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Old 2019-02-26, 18:09   #12
kriesel
 
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16 KB/s up... that's painful! Reminds me of the 90's.
Yes. Frontier DSL. Which while it nominally stands for digital subscriber link, darn slow link seems to fit when it's working, or dubious stability likely when it's not, as in recently. The line was physically cut for a week last summer. There are times where decent dialup might be faster. Currently it seems to take approximately the timeout period to DNS resolve. Getting a reply to thread window or ordinary web page retrieval can take minutes.A utility subcontractor crew was marking neighborhood utilities the other day. Hopefully that means fiber to the home may actually happen eventually. Original schedule for that was last year. I've been tracking the signups and projecting when my neighborhood would reach the threshold for implementation. Looks like another year plus currently. Ugh.
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Old 2019-02-26, 20:06   #13
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What does a trusted client actually mean for us?

I gather what we're doing is validating that the work is actually done.

Couldn't we just submit the penultimate state for LL and PRP and rerun the final iteration on the server instead?
Unfortunately that doesn't verify that "work was done": the cheater would just start with random data as "the penultimate iteration", do one iteration, send the residue and the penultimate value, and everything would check ok.
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Old 2019-02-26, 21:43   #14
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Unfortunately that doesn't verify that "work was done": the cheater would just start with random data as "the penultimate iteration", do one iteration, send the residue and the penultimate value, and everything would check ok.
Hmm, you're right. It only works with (probable) prime results.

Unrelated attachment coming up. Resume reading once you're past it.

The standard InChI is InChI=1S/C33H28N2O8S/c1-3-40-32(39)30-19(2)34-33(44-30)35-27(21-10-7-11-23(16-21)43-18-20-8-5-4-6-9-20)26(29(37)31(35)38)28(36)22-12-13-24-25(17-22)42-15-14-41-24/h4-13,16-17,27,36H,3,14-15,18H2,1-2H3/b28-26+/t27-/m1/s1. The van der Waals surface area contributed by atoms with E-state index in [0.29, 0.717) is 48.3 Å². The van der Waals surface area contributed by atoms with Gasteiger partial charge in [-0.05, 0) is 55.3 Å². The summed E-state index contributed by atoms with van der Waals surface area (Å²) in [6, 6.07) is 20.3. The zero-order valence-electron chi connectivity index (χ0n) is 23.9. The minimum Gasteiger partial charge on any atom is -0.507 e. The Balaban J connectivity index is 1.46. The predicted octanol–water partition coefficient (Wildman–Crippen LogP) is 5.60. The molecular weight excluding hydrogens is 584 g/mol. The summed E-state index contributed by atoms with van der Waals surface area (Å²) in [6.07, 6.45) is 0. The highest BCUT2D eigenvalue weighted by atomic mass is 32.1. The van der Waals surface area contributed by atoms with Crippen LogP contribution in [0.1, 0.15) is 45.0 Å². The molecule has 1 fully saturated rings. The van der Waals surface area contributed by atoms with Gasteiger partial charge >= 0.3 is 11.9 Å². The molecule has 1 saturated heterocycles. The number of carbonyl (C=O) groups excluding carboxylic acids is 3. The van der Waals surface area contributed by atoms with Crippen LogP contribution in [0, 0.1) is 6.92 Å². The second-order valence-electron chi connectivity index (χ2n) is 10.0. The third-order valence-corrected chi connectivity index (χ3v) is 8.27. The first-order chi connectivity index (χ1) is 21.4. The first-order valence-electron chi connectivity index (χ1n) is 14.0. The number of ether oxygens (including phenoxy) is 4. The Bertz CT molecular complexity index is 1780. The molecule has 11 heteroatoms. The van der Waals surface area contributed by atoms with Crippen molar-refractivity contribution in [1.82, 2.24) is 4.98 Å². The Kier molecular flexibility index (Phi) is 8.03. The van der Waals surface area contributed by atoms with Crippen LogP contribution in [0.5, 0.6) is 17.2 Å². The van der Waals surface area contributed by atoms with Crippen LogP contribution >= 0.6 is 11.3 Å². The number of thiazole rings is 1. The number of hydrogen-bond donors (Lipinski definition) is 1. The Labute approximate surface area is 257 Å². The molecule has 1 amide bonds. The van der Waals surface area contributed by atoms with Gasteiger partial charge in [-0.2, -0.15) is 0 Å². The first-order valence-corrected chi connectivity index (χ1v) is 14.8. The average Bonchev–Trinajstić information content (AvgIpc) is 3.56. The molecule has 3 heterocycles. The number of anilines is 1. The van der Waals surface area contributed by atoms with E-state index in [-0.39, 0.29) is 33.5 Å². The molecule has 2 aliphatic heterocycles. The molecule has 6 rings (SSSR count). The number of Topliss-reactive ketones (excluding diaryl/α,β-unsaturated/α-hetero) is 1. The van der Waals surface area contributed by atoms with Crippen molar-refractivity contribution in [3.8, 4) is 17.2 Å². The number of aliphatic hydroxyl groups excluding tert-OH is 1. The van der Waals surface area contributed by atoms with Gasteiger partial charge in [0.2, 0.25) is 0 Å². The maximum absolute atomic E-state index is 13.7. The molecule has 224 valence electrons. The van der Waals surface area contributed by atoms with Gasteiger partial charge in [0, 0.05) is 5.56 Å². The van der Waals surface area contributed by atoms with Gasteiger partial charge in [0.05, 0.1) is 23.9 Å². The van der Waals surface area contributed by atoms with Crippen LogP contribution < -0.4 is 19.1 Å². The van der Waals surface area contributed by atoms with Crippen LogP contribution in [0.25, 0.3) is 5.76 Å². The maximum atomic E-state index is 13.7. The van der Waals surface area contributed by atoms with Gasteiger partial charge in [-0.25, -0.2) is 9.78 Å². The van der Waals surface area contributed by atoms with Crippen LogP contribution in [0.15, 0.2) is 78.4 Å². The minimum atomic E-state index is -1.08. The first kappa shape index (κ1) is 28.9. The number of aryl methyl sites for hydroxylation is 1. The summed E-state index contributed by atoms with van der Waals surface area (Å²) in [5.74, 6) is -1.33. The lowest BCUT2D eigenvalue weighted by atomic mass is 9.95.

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Old 2019-02-27, 04:20   #15
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What does a trusted client actually mean for us?...
"trusted" in the sense that the developer is given a secure key and knowledge of what calculations need to take place in order to magically turn the CPU guid into the hash used when communicating via the API.

In theory then, each 3rd party client would get their own key (and maybe even have their own algorithm to generate the hash), and if we ever had a situation where the secret sauce got out, we just issue them a new key for their next version and we don't have to accept results from the old versions if it was bad enough (or we play it by ear and try to get people to upgrade to a new version ASAP).

Anyway, that's kind of the theory.

Honestly, this was all the system developed years ago by Scott and while it worked at the time and was groundbreaking, there are more well developed ways of securing client/server communications these days, whether it's public-key crypto, common API endpoints, etc. Could it be modernized? Yeah... is it worth a big rewrite of things? Well, maybe if it solved some real issues...
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Old 2019-02-27, 05:36   #16
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Originally Posted by Madpoo View Post
I've been working with Ernst on exploring some of the finer points of using the API.
...
So in my grand scheme, I thought of some kind of thing to create a "Third Party Client" cpu through the website which would show you the GUID, and you could cut/paste that GUID into whatever config file the client uses to talk to the API. That special type wouldn't check the freshness of the last time it was updated because it doesn't make sense.

Essentially this is no different, security-wise, than accepting 3rd party client results through the manual result page... those don't even have the checksum on LL/PRP that can be used to weed out bogus submissions.
Yes, this sort of minimal enhancement would allow for a lot of useful experimentation without breaking open-sourceness or requiring major upgrades to one of the untrusted clients. For instance, the assignment-progress-update stuff I want to add to my primenet.py script needs just the GUID, after that things are easy.

So the question is, would it be useful to make the server-generated GUID in the above simple schema more than a random 128-bit string? For instance, maybe require/use a valid priment ID and password to trigger the GUID-generation? That way, a user porting e.g. Mlucas to a new machine would be prompted to enter those 2 primenet credentials the first time they run the py-script on the new hardware, the script then checks those credentials with the server and the server only returns a GUID if they check out. The py-script then stores the GUID in a local file and uses that cached datum from then onward.